A fluffy little “What if?” of a movie that greets the viewer with a snarky, disjointedly tone-setting false equivalence disclaimer: “What follows is a work of fiction. So is the United States political situation.” I’ll play along. What if Hillary had not shrugged off 45 as a rival unworthy of her time? The horrible situation America currently finds itself in might never have spiraled this far out of control. We open with fish being gutted to a pensive score. The year is 1969 B.C. (Before Clinton) and by her own admission, Hillary Rodham (Addison Timlin) is in the cocoon stage of her predetermined path to politics. She’s only working the summer gig at an Alaskan tuna cannery to get her hands dirty. Seated before a cracked mirror, she writes home to mom and dad. There’s enough heavy-handed symbolism in this thin parable to satisfy even the most enduring members of the Soviet Film School. Cinematographer Lyn Moncrief’s sun flares and prismic opalescence combine to burn out the top half of the frame while rendering the bottom half artistically out of focus. Timlin is superb, capturing the voice and tenor of that moment when one’s life is wide open to discovery. The highlight of the film comes from watching Hillary eat a hot dog while reading Proust. The rest is a long, slow blur that gets tripped up in its own ambivalence. (2019) — Scott Marks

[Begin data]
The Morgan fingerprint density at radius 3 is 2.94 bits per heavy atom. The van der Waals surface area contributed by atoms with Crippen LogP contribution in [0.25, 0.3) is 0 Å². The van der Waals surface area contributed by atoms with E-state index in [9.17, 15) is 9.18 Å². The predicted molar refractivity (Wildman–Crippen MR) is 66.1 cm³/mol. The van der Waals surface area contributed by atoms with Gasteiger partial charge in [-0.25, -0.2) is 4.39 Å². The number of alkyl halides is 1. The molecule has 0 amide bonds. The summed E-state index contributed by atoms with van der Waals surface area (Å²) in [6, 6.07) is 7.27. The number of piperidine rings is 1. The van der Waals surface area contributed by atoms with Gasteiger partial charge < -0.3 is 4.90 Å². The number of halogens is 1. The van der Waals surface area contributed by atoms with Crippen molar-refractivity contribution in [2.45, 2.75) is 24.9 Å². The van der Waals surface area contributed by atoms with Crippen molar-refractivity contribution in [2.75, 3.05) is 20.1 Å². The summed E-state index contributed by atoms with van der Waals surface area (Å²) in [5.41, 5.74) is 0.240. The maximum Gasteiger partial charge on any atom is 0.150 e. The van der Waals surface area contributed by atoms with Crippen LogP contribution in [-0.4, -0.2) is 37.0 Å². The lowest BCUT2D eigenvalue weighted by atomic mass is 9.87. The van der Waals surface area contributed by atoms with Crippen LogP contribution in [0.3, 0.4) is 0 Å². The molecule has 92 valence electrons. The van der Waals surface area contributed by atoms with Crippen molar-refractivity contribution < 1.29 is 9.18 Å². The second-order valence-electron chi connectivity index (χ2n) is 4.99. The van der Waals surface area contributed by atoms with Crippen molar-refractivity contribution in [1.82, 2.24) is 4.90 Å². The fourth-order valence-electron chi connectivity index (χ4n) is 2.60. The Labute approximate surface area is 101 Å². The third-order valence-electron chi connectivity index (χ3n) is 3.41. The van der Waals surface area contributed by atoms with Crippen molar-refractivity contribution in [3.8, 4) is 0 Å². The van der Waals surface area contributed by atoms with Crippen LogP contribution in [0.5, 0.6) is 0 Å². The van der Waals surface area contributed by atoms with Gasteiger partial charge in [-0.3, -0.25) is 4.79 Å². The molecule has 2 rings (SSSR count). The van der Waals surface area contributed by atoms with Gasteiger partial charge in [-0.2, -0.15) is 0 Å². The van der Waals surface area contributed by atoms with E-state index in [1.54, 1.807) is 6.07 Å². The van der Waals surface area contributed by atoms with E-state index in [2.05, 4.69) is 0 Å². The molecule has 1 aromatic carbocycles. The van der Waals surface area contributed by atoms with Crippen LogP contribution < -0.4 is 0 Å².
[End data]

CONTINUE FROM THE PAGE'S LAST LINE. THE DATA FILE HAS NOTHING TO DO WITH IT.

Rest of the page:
This movie is not currently in theaters.